Can a foreign person exclude foreign-situs assets in determining insolvency exception to cancellation of indebtedness income?
With the worldwide global default rate on corporate debt continuing to rise, a taxpayer’s ability to exclude cancellation of indebtedness income from gross income has become increasingly relevant. This remains true for foreign persons who are also subject to U.S. federal income tax on U.S.-source COD income.
Section 61(a)(12) of the Internal Revenue Code (the “Code”) requires a taxpayer to include in gross income “[i]ncome from discharge of indebtedness” (otherwise known as cancellation of indebtedness income or “COD income.”) This provision codifies the decision in Kirby Lumber Co., 284 US 1, 76 L Ed 131, 2 USTC ¶814 (1931), in which the U.S. Supreme Court held that a corporation realized COD income when it purchased in the open market its bonds, which were issued at par, for an amount less than par. The Court noted that the taxpayer had “made available” certain assets that previously were unavailable because of the obligation to repay.
A taxpayer may exclude, however, COD income from its gross income under Code Section 108(a)(1) if, among reasons, the discharge occurs when the taxpayer is “insolvent.” For this purpose, a taxpayer is insolvent when the amount of the taxpayer’s liabilities exceeds the FMV of the taxpayer’s assets. The amount of the exclusion will be limited to the amount of the taxpayer’s insolvency.
If a foreign person recognizes U.S. source COD income that is taxable in the U.S., such income still may be eligible for exclusion under the Section 108 insolvency exception. There is no clear rule governing which assets of a foreign person will be counted in the determination of insolvency under Section 108. A plausible argument exists that only U.S.-situs assets should be included in this calculation. This position is based on Van Der Horst, 270 F Supp 365, 67-2 USTC ¶9669 (DC Del., 1967), which held that foreign-situs assets should not be considered in determining whether a foreign person was insolvent for purposes of the Uniform Fraudulent Conveyance Act.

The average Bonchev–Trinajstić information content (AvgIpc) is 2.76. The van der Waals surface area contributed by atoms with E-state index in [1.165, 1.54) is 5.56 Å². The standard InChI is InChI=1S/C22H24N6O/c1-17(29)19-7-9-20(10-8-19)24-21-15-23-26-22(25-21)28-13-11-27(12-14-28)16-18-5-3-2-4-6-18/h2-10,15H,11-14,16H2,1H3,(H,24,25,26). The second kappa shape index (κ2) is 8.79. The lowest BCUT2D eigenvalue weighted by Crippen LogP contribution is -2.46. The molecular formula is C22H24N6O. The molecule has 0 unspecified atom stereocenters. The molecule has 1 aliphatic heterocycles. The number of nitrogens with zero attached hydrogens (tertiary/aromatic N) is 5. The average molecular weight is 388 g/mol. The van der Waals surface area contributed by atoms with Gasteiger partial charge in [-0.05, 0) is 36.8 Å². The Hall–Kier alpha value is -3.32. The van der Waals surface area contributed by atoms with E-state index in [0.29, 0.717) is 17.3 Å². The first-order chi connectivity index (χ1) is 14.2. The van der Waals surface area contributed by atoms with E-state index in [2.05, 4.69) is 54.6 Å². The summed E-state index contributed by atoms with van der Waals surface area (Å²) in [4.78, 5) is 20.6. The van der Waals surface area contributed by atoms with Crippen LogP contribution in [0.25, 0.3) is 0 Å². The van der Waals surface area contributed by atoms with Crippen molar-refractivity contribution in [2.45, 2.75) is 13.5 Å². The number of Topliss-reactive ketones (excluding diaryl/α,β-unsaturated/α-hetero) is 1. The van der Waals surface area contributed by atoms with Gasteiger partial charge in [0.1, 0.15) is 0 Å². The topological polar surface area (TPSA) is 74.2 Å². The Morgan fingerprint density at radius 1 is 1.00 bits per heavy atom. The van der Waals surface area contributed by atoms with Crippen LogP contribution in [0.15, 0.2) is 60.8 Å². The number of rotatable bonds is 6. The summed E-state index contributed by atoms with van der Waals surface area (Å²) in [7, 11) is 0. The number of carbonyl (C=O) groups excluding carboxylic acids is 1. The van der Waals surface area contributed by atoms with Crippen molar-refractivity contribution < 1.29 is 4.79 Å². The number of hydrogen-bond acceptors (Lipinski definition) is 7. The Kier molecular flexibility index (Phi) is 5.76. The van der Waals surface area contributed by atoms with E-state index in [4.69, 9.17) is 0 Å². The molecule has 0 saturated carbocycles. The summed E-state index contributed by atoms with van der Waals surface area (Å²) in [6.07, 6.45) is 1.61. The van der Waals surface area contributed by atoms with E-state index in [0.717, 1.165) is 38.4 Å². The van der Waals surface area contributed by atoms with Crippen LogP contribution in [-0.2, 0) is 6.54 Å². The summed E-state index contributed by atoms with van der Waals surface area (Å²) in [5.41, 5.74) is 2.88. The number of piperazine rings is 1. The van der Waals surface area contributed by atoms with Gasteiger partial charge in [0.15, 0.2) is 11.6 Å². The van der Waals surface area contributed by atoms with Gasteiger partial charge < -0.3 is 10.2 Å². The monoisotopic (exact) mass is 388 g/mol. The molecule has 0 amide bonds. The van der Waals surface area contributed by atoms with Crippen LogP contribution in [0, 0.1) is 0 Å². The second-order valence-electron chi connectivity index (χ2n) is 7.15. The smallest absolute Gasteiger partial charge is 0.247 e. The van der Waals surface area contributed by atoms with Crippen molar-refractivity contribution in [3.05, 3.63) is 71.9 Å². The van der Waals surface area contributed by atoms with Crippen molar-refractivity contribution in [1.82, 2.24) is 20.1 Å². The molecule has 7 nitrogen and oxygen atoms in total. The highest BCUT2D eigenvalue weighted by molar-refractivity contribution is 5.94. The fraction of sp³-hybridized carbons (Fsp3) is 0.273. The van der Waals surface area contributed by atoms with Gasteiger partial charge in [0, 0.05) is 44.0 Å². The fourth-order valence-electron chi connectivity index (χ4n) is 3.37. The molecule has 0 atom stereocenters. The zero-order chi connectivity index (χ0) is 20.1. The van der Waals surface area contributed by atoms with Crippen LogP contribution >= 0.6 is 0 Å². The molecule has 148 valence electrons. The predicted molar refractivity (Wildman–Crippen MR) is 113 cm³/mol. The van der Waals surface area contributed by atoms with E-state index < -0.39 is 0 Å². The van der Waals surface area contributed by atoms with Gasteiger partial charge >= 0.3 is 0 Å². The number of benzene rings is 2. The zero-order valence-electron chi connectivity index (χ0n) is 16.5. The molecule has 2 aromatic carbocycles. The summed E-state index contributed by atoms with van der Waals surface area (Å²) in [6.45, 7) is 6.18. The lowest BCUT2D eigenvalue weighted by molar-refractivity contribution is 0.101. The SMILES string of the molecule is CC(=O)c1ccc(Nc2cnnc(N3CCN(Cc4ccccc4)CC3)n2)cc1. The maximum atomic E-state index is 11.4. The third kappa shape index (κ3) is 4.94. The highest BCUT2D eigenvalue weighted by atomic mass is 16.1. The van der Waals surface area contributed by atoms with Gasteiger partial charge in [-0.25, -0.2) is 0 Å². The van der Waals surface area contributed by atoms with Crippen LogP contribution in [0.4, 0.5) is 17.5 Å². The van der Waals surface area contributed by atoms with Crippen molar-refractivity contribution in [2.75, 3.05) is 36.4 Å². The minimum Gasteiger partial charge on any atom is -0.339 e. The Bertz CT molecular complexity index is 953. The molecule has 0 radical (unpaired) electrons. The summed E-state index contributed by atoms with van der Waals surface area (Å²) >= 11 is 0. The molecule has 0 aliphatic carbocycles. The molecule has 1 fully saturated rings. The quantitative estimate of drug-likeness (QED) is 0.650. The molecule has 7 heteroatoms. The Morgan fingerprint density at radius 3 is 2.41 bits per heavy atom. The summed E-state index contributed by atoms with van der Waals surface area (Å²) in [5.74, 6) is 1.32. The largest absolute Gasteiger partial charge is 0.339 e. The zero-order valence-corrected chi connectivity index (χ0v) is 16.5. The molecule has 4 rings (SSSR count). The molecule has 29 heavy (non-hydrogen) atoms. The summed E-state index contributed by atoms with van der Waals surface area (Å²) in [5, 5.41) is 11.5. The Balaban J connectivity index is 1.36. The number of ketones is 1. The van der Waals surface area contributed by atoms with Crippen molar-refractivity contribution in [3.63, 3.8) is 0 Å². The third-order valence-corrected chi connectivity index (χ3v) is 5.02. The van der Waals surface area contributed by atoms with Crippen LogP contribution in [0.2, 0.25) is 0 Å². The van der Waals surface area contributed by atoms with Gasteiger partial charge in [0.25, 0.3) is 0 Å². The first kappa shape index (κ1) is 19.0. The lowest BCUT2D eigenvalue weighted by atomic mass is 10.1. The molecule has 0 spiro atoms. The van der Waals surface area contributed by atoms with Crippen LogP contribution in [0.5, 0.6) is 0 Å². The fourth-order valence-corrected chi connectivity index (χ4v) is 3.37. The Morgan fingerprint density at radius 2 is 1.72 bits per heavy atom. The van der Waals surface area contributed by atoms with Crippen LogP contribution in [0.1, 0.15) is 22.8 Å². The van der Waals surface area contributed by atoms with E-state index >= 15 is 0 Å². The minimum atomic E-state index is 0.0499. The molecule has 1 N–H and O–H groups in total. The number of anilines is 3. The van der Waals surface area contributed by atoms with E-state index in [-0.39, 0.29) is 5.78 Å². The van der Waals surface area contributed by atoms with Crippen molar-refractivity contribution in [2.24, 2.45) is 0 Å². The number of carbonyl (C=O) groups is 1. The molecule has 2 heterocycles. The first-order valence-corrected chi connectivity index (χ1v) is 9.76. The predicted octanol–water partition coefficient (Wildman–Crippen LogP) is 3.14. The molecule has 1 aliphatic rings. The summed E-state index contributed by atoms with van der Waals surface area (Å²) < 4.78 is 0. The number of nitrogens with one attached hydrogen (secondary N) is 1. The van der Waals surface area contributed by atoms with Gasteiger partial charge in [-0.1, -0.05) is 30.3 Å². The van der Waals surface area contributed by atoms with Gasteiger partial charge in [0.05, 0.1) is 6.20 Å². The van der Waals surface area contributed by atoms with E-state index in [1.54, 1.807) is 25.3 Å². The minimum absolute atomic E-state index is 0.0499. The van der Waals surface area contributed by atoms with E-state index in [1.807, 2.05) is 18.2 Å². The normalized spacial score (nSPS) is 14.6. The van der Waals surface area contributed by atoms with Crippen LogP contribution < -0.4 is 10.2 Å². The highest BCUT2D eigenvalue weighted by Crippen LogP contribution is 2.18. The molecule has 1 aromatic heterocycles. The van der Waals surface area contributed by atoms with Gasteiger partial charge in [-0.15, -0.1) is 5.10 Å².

Equally forceful, however, is the position that all of the foreign person’s assets—both U.S.- and foreign-situs assets—should be considered in making this determination. Proponents of this view draw support from the recent decision in Carlson, 116 T.C. 87 (2001), and several IRS rulings holding that assets exempt from the claims of creditors under applicable state law should be counted in the insolvency calculation. Not surprisingly, foreign persons realizing COD income would prefer to reduce the asset base used in this calculation in order to create or increase the amount of their insolvency and therefore their exclusion.
The Only-U.S.-Assets Argument
In Van Der Horst, the IRS attempted to set aside an allegedly fraudulent conveyance of stock by the taxpayer, a citizen of the Netherlands and a resident of Switzerland. Under applicable Delaware law, the transfer would have been considered fraudulent only if it rendered the taxpayer “insolvent.” A person is insolvent under Delaware law if:
“the present fair salable value of his assets is less than the amount that will be required to pay his probable liability on his existing debts as they become absolute and matured.”
Any asset that was “not exempt from liability” for a taxpayer’s debts was included in the insolvency calculation.